By Talia Floyd
The Women’s March took place on January 21, directly after President Trump’s inauguration and has claimed a spot as one of the largest protests in US history. The march’s theme echoed opposition to the deportment and political positions of incoming President Donald Trump. The march’s goal was “Protection of our rights, our safety, our health, and our families – recognizing that our vibrant and diverse communities are the strength of our country” according to “Sister Marches.”
“Our constitution does not begin with ‘I, the President.’ It begins with, ‘We, the People.’ Gloria Steinem.
The Atlantic reported that the March drew at least 500,000 people to Washington, DC; Washington Metro system had its second-busiest day ever with over a million trips taken, considerably larger than the inauguration day’s ridership and second only to the first inauguration of President Barack Obama.
The New York Times reported that crowd scientists estimate that the Women’s March was three times the size of the Trump inauguration, which they estimated at 160,000 attendees. The Washington Post and The New York Times reported that an estimated 3,300,000 – 4,600,000 people participated in the United States, and up to 5 million worldwide.
Given Berea College’s history it comes at no surprise that students took part in Sister Marches around the world. The Pinnacle interviewed six students who attended various Women’s March across the golbe.
Clara Ana Ruplinger ’18, Lizeth Rodriguez ’19, Destiny Askew ’18, Hailey Barnett attended the march in Lexington KY; Eilish Flannery ’19 attended the March in Chattanooga TN; and Madelaine Collett ’18 attended the March in Galway, Ireland.
Diversity, for Barnett, was reflective of the march itself. “I was amazed by the different types of people that came together to protest Trump’s presidency. I saw people from every possible walk of life. It inspired me,” said Barnett.
Organizers in their five page comprehensive platform introduced the historic march as “a women-led movement bringing together people of all genders, ages, races, cultures, political affiliations and backgrounds in our nation’s capital on January 21, 2017, to affirm our shared humanity and pronounce our bold message of resistance and self-determination.”
The March is demonstrative of how feminism has increasingly embraced complex, global and intersectional women’s issues as opposed to monopolizing the movement for middle and upper income white, cisgender, straight women. This commitment to what some view as a distractingly large array of issues did serve to address the priorities of all the students the Pinnacle interviewed.
When asked “What are the most pressing issues facing Women during the Trump Presidency?” Students responded with issues such as lack of representation in politics, lack of access to health care, sexual abuse/harassment and reproductive rights.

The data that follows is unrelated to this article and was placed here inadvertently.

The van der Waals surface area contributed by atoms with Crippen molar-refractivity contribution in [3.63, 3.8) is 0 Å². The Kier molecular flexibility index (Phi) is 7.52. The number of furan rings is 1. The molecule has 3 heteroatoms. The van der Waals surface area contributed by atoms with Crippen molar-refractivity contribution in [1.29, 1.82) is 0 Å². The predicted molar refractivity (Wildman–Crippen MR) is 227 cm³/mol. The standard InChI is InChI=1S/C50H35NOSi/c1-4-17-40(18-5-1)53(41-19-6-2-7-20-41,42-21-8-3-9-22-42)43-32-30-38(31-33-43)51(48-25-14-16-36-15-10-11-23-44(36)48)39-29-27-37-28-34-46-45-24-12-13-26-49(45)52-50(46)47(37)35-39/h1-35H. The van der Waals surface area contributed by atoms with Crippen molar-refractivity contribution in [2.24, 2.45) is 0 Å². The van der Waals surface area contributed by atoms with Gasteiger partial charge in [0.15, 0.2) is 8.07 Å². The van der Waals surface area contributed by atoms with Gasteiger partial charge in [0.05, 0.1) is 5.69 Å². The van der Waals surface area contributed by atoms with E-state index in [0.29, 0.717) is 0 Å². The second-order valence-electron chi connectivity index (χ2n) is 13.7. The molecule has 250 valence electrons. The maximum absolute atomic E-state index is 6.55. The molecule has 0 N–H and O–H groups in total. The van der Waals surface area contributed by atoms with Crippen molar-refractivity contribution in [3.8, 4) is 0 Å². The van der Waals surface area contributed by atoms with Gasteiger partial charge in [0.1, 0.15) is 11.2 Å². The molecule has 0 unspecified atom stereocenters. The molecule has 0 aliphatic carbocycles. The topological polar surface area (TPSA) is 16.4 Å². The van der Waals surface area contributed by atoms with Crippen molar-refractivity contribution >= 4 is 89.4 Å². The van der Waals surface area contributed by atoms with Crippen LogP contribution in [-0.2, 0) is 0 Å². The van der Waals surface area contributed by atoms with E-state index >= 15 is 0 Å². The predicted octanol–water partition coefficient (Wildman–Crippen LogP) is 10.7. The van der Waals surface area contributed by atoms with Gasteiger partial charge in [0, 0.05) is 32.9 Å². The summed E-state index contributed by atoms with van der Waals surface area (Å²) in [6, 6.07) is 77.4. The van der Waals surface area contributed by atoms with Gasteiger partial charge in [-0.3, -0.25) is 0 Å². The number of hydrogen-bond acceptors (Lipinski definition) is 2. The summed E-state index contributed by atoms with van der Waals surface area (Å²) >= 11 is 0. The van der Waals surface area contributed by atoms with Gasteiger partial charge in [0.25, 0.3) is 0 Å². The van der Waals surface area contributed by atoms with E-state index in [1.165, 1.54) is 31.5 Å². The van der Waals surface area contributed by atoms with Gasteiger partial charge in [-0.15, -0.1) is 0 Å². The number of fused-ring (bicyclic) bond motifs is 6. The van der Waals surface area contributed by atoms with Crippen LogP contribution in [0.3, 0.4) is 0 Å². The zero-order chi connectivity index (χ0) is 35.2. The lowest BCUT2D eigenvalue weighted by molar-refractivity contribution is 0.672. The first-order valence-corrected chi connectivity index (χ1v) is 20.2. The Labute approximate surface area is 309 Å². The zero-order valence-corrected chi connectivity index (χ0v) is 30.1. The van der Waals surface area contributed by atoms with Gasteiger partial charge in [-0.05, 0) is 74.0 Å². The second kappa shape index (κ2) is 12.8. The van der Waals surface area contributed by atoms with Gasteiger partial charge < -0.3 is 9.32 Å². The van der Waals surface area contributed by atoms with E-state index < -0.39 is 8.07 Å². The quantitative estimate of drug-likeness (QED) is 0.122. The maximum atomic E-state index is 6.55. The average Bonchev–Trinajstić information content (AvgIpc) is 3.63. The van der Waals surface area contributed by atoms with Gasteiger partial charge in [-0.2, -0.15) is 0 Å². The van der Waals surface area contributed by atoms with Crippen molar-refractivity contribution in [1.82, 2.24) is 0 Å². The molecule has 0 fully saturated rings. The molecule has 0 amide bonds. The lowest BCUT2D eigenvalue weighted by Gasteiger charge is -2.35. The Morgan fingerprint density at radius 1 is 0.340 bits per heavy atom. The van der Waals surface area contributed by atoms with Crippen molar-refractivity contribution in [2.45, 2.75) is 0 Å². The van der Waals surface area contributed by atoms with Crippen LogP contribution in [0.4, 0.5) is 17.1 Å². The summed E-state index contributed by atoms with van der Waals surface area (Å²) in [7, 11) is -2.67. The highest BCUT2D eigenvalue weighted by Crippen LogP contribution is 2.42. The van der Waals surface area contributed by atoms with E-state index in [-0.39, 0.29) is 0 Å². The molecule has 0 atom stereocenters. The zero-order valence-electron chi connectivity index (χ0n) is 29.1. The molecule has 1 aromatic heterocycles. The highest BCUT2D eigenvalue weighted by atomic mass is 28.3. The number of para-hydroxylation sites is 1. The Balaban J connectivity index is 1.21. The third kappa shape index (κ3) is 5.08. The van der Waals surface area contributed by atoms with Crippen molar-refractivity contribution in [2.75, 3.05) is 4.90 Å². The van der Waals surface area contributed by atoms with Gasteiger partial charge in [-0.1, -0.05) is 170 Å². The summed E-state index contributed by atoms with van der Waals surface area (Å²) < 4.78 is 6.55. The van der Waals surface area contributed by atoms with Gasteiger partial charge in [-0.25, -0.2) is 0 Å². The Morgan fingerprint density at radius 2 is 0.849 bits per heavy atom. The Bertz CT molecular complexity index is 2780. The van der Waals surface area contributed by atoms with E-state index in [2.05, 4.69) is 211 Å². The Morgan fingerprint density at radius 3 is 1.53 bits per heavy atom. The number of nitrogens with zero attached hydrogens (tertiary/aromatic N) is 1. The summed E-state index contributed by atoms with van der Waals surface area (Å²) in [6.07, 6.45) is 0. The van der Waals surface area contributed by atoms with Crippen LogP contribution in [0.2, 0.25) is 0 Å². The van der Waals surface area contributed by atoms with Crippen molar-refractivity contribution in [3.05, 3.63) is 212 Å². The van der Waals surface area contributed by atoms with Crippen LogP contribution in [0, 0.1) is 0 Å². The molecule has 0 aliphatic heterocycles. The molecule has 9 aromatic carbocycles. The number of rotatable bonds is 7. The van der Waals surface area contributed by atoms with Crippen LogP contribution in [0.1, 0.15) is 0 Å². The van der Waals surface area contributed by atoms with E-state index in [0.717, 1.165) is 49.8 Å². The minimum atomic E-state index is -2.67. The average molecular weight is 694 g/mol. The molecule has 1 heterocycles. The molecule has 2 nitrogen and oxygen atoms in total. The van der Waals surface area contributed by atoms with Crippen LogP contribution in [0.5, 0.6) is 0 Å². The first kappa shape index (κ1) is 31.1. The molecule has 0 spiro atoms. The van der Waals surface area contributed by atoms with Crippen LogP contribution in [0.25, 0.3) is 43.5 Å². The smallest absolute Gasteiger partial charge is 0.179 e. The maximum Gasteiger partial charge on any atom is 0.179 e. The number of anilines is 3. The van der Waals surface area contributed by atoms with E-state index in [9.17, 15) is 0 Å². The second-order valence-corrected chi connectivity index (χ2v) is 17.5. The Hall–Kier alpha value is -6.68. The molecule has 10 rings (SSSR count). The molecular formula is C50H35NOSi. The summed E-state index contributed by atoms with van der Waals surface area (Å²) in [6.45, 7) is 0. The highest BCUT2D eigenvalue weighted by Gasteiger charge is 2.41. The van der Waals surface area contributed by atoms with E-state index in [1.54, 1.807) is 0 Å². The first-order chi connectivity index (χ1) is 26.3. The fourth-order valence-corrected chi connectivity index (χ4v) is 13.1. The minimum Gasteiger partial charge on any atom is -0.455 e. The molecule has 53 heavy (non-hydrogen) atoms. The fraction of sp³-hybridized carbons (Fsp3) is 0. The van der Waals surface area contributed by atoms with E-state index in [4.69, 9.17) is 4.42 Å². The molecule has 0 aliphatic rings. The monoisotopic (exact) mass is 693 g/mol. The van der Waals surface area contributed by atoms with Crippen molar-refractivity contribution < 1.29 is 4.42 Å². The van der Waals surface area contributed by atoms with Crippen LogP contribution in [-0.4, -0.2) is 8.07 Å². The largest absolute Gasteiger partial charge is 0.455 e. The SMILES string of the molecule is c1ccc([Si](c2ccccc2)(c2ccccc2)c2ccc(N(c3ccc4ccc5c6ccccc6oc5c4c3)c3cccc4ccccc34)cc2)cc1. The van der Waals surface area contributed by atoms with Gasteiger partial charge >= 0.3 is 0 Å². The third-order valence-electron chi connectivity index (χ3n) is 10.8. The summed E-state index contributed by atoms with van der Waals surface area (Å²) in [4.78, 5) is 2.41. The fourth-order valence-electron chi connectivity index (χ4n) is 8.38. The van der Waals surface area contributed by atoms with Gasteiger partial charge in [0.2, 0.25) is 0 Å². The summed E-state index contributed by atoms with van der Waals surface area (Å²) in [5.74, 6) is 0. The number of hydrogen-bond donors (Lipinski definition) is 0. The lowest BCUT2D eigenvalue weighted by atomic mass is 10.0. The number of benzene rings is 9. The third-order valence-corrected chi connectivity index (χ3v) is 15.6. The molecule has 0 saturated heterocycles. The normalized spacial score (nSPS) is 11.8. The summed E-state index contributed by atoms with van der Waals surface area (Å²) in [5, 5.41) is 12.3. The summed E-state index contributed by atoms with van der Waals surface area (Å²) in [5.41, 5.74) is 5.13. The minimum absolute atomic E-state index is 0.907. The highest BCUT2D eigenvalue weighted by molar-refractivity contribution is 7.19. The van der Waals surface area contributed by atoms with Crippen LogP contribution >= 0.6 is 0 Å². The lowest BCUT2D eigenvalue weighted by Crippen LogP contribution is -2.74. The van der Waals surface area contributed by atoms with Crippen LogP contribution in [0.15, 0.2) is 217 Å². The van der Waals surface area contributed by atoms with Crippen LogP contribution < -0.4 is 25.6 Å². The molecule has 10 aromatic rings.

Collett who is currently studying abroad in Galway Ireland eloquently summarized some of the main concerns writing “Trump has given a hate filled language to people who would very willingly destroy any trace of the Women’s Rights Movement. He has emboldened people who seek to act out violence, misogyny, and harassment toward females … he represents America as a nation of people who have attempted to halt the progress of the movement for the equality of the sexes. Furthermore, he and many conservatives have used defunding Planned Parenthood as a hook to reign in many conservative voters. This is a grave issue, as it very directly affects the health and rights of women concerning their own bodies.”
Whether women should have access to reproductive justice has largely been debated as a partisan issue, but the consequences for women without access to healthcare are very real.
“I have PCOS, I could die without birth control” Askew said.
For her and many other women with PCOS (Polycystic ovary syndrome), about 1 in 15 according to the National Institute of Health, access to birth control is not some petty indulgence, it is an indispensable element of her health. Despite successfully championing an array of causes the march was not without criticism. Feminist movements in the states has been plagued with racism since their inception with countless examples, one being white suffragettes telling black suffragettes to march at the back.
Common critiques of the march and white feminism in general include the ignorance of middle class white women in the states to the issues faced by women of color, poor women and women coming from non western cultural lenses and those in the LGBTQIA+ community.
Ruplinger said, “Women, particularly poor women of color, almost always bare the full brunt of any system of oppression”. Organizers addressed some of these concerns by making sure women of color were lead organizers.
For some, the days ahead seem bleak. When the Pinnacle asked “What opportunities exist for women under a Trump presidency?” Two of the women interviewed said they saw none.
Flannery said “We have a lot of work to do, we have a lot of fighting to do, but we have strength in numbers and we will not be silenced.” Later she wrote that a Trump presidency is “an opportunity to fight back with everything we have.” Rodriguez hinted at the possibility of organizing for women on campus in her final comments “ I think that we’ve attempted our own type of protest on campus that included women, however one specifically for women would be nice.“